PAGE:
Secondly, compliance teams should pay heed to “Technical and Organizational Measures (TOMs)” that are mentioned over 80 times throughout the GDPR provisions. TOMs are essentially the policies, procedures, systems and controls required to comply with the GDPR. This emphasizes the correlation between driving technical standards of data security in tandem with data privacy and protection compliance objectives. Organizations must focus on their TOMs as a key priority for compliance as these controls are the foundation of a robust data protection program. These measures can make or break a program. Without strong TOMs in place, the company’s data protection program is at the risk of remaining a “paper” program. TOMS make the program effective.
A third priority to keep in mind relates to the risks associated with third parties. Third party risk is highly relevant when addressing data protection compliance; the Cambridge Analytica scandal being one case in point. Carefully drafted contract terms can help address this risk. These terms are largely technical in nature, such as those relating to access control, physical and network security requirements. Performing vendor due diligence, including vulnerability assessments, can bolster an organization’s controls and make it less susceptible to potential breaches caused by their third party ecosystem.
This emphasis on managing third party risk is one of a number of similarities between the enforcement of financial crime laws and data breach laws. A review of the Federal Trade Commission’s (FTC) recent settlement obligations regarding consumer data protection – including the $5bn Facebook settlement – reveals a close parallel with the elements of an effective compliance program found in the US Federal Sentencing Guidelines. Apart from implementing appropriate measures for third party engagement, these FTC settlements have also called for implementation of safeguards and procedures, designation of employees responsible for the privacy program, risk assessments, and regular monitoring and testing – all elements expected of an effective compliance and ethics program. This parallel presents an opportunity for companies to translate the lessons learned and solutions developed over years of government scrutiny and anti- financial crime enforcement, to the mounting focus on data privacy and data security regulations.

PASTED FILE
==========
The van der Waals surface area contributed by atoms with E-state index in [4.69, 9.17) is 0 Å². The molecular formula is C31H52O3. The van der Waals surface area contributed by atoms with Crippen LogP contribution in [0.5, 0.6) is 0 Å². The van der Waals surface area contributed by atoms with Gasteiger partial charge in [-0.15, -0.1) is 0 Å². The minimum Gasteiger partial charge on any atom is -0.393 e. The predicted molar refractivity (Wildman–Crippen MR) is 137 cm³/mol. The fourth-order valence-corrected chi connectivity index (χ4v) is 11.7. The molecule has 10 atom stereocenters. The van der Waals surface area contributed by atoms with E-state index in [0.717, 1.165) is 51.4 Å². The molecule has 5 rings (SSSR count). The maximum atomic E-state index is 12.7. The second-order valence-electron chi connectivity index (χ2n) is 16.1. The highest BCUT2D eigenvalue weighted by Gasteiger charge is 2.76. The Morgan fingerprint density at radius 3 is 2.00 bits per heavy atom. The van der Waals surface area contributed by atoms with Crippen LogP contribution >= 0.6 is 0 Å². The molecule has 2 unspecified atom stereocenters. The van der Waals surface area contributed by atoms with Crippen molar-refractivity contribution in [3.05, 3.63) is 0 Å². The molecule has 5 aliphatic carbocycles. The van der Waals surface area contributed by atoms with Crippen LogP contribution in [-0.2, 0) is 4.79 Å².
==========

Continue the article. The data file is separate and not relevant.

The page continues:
Finally, as is the case in most areas of compliance, an organization is most effective when leveraging multi-disciplinary skills. Data privacy is not a job for lawyers alone. Whether implementing appropriate technical measures or defining the security standards required of a vendor, professionals experienced in data governance and information technology are a must. Technical know-how and skills are essential to ensuring the effectiveness of any data protection compliance program.
There is no doubt that organizations are feeling the effects of intensifying data regulatory forces from various jurisdictions and stakeholders. This year alone has seen a notable ramp up of “mega-fines” such as the US FTC settlement with Facebook ($5BN); the UK ICO’s fine against British Airways (£183M); and the French CNIL’s fine of €50M against Google. In-house teams need to join forces with appropriately-skilled technical and compliance professionals in order for the organization’s data privacy and security standards to be on par with compliance aspirations across the board.